The group saw a social innovation as a significant, creative, and sustainable shift in the way that a given society dealt with a profound and previously intractable problem such as poverty, disease, violence, or environmental deterioration. Here are some of the most important themes around which the group organized its thinking:
• Complexity ~ the properties and patterns inherent in complex adaptive systems.
• The connectionsbetween micro-level interactions and macro -level patterns of institutional change.
• The high degree to which both societal problems and their solutions are socially constructed rather than technically, objectively given.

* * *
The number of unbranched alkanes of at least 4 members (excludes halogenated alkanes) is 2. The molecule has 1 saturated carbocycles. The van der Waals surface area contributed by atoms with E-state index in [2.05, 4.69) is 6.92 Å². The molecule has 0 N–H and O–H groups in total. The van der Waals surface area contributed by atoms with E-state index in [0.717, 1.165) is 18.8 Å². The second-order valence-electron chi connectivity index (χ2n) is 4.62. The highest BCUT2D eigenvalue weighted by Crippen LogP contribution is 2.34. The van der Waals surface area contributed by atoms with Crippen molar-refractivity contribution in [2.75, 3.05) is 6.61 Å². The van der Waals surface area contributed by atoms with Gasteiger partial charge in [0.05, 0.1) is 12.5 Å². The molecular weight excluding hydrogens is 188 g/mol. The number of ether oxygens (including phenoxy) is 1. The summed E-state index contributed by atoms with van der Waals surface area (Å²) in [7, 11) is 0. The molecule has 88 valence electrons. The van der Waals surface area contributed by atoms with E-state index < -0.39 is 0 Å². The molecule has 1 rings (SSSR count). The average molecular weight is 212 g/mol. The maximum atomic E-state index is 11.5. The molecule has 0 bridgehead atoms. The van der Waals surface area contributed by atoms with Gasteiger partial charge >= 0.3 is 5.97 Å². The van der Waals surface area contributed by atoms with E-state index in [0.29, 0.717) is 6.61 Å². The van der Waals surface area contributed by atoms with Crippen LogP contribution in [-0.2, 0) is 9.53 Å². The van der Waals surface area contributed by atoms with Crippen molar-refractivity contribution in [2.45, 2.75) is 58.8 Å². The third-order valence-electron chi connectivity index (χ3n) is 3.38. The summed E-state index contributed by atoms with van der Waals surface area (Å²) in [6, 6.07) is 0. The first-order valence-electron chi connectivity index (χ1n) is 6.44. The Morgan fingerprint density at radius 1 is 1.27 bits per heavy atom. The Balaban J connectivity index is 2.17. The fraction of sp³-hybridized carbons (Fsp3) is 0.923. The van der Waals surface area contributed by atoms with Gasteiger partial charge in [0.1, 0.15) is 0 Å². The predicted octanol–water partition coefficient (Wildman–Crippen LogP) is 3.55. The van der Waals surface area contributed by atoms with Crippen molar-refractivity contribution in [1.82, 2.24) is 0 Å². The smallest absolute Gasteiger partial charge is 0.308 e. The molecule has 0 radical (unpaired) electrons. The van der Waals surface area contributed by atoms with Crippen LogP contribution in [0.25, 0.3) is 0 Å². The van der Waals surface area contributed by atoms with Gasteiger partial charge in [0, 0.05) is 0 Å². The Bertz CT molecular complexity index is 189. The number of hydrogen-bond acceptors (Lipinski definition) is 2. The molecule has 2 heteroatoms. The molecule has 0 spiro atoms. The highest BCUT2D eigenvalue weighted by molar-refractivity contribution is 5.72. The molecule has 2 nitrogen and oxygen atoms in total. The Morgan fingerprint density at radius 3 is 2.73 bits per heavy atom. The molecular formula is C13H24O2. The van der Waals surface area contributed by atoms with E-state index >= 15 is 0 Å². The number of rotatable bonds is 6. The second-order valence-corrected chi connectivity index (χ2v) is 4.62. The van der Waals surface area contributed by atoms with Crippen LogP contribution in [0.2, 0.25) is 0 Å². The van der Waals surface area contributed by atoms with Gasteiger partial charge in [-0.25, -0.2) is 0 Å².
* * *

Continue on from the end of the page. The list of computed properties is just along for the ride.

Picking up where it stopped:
• The assumption that social innovation is not the purview of a particular sector and that to think exclusively along sectoral lines is misleading. Most of the literature on social change tends to focus in one way or another on the not-for-profit sector or on the government sector.
• The assumption that, though organizations often play an important role in social change, to focus exclusively On organizations would be as limiting and deceptive as focusing on sectors.
• The belief that confronting paradox is not only inevitable but invaluable when exploring social systems and social change.
• The understanding that perhaps the central paradox involved in social innovation is the relationship between intention and emergence. How do “leaders” involve themselves in change in complex, unpredictable and ultimately un-“manageable” systems?